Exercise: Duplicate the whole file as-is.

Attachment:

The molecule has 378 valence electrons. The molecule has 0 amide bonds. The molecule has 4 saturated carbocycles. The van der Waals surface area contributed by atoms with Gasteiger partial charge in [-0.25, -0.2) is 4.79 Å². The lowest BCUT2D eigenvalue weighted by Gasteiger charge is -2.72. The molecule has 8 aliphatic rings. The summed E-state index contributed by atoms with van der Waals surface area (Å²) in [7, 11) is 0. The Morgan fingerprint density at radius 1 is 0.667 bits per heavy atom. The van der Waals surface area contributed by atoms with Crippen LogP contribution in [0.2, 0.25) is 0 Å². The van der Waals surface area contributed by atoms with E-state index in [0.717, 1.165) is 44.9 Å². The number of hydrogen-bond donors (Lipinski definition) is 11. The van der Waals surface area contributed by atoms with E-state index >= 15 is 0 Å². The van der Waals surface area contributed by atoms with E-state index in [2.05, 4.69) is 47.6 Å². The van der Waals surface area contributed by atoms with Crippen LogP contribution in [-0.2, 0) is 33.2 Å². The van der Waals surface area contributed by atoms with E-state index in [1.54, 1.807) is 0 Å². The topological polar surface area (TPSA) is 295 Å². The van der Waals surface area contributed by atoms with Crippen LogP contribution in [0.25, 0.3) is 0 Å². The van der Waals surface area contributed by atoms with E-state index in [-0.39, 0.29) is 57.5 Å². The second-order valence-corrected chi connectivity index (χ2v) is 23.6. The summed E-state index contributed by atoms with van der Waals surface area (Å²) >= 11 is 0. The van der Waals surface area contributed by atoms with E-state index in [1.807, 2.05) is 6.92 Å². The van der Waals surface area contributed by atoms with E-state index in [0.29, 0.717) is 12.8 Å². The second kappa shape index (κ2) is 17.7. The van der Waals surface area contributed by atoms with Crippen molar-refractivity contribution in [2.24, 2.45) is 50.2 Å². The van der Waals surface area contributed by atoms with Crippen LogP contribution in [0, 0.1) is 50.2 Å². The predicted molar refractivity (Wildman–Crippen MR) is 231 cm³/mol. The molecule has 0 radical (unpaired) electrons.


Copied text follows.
The molecule has 378 valence electrons. The molecule has 0 amide bonds. The molecule has 4 saturated carbocycles. The van der Waals surface area contributed by atoms with Gasteiger partial charge in [-0.25, -0.2) is 4.79 Å². The lowest BCUT2D eigenvalue weighted by Gasteiger charge is -2.72. The molecule has 8 aliphatic rings. The summed E-state index contributed by atoms with van der Waals surface area (Å²) in [7, 11) is 0. The Morgan fingerprint density at radius 1 is 0.667 bits per heavy atom. The van der Waals surface area contributed by atoms with Crippen LogP contribution in [0.2, 0.25) is 0 Å². The van der Waals surface area contributed by atoms with E-state index in [0.717, 1.165) is 44.9 Å². The number of hydrogen-bond donors (Lipinski definition) is 11. The van der Waals surface area contributed by atoms with E-state index >= 15 is 0 Å². The van der Waals surface area contributed by atoms with E-state index in [2.05, 4.69) is 47.6 Å². The van der Waals surface area contributed by atoms with Crippen LogP contribution in [-0.2, 0) is 33.2 Å². The van der Waals surface area contributed by atoms with E-state index in [1.54, 1.807) is 0 Å². The topological polar surface area (TPSA) is 295 Å². The van der Waals surface area contributed by atoms with Crippen LogP contribution in [0.25, 0.3) is 0 Å². The van der Waals surface area contributed by atoms with E-state index in [-0.39, 0.29) is 57.5 Å². The second-order valence-corrected chi connectivity index (χ2v) is 23.6. The summed E-state index contributed by atoms with van der Waals surface area (Å²) >= 11 is 0. The van der Waals surface area contributed by atoms with E-state index in [1.807, 2.05) is 6.92 Å². The van der Waals surface area contributed by atoms with E-state index in [0.29, 0.717) is 12.8 Å². The second kappa shape index (κ2) is 17.7. The van der Waals surface area contributed by atoms with Crippen molar-refractivity contribution in [2.24, 2.45) is 50.2 Å². The van der Waals surface area contributed by atoms with Crippen LogP contribution in [0, 0.1) is 50.2 Å². The predicted molar refractivity (Wildman–Crippen MR) is 231 cm³/mol. The molecule has 0 radical (unpaired) electrons.